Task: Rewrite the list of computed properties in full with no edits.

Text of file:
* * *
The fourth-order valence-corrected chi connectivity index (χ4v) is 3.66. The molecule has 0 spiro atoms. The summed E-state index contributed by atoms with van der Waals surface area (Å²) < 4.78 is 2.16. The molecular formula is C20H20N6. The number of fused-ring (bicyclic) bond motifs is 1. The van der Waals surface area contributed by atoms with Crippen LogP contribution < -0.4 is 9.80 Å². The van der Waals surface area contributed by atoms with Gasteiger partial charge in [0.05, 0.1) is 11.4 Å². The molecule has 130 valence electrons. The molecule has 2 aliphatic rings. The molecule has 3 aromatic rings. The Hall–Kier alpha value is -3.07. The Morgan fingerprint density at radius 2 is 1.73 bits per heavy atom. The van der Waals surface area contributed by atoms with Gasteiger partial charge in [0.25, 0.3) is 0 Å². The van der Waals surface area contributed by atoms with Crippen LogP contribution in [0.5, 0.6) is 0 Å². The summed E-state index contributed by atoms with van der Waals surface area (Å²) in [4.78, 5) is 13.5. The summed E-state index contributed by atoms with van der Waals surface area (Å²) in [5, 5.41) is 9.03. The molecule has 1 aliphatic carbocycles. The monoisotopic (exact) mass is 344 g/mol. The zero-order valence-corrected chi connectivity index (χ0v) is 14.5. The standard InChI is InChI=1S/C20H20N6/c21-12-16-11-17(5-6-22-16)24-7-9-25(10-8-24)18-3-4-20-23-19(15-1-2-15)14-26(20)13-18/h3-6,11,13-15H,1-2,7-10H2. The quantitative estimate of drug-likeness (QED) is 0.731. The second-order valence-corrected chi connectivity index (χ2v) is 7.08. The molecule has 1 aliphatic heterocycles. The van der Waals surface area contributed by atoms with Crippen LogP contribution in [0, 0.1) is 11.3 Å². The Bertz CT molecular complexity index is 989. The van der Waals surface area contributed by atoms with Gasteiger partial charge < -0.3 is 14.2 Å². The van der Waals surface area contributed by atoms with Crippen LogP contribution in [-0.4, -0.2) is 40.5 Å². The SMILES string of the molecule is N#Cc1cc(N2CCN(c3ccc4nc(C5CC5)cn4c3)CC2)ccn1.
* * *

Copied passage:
The fourth-order valence-corrected chi connectivity index (χ4v) is 3.66. The molecule has 0 spiro atoms. The summed E-state index contributed by atoms with van der Waals surface area (Å²) < 4.78 is 2.16. The molecular formula is C20H20N6. The number of fused-ring (bicyclic) bond motifs is 1. The van der Waals surface area contributed by atoms with Crippen LogP contribution < -0.4 is 9.80 Å². The van der Waals surface area contributed by atoms with Gasteiger partial charge in [0.05, 0.1) is 11.4 Å². The molecule has 130 valence electrons. The molecule has 2 aliphatic rings. The molecule has 3 aromatic rings. The Hall–Kier alpha value is -3.07. The Morgan fingerprint density at radius 2 is 1.73 bits per heavy atom. The van der Waals surface area contributed by atoms with Gasteiger partial charge in [0.25, 0.3) is 0 Å². The van der Waals surface area contributed by atoms with Crippen LogP contribution in [0.5, 0.6) is 0 Å². The summed E-state index contributed by atoms with van der Waals surface area (Å²) in [4.78, 5) is 13.5. The summed E-state index contributed by atoms with van der Waals surface area (Å²) in [5, 5.41) is 9.03. The molecule has 1 aliphatic carbocycles. The monoisotopic (exact) mass is 344 g/mol. The zero-order valence-corrected chi connectivity index (χ0v) is 14.5. The standard InChI is InChI=1S/C20H20N6/c21-12-16-11-17(5-6-22-16)24-7-9-25(10-8-24)18-3-4-20-23-19(15-1-2-15)14-26(20)13-18/h3-6,11,13-15H,1-2,7-10H2. The quantitative estimate of drug-likeness (QED) is 0.731. The second-order valence-corrected chi connectivity index (χ2v) is 7.08. The molecule has 1 aliphatic heterocycles. The van der Waals surface area contributed by atoms with Crippen LogP contribution in [0, 0.1) is 11.3 Å². The Bertz CT molecular complexity index is 989. The van der Waals surface area contributed by atoms with Gasteiger partial charge < -0.3 is 14.2 Å². The van der Waals surface area contributed by atoms with Crippen LogP contribution in [-0.4, -0.2) is 40.5 Å². The SMILES string of the molecule is N#Cc1cc(N2CCN(c3ccc4nc(C5CC5)cn4c3)CC2)ccn1.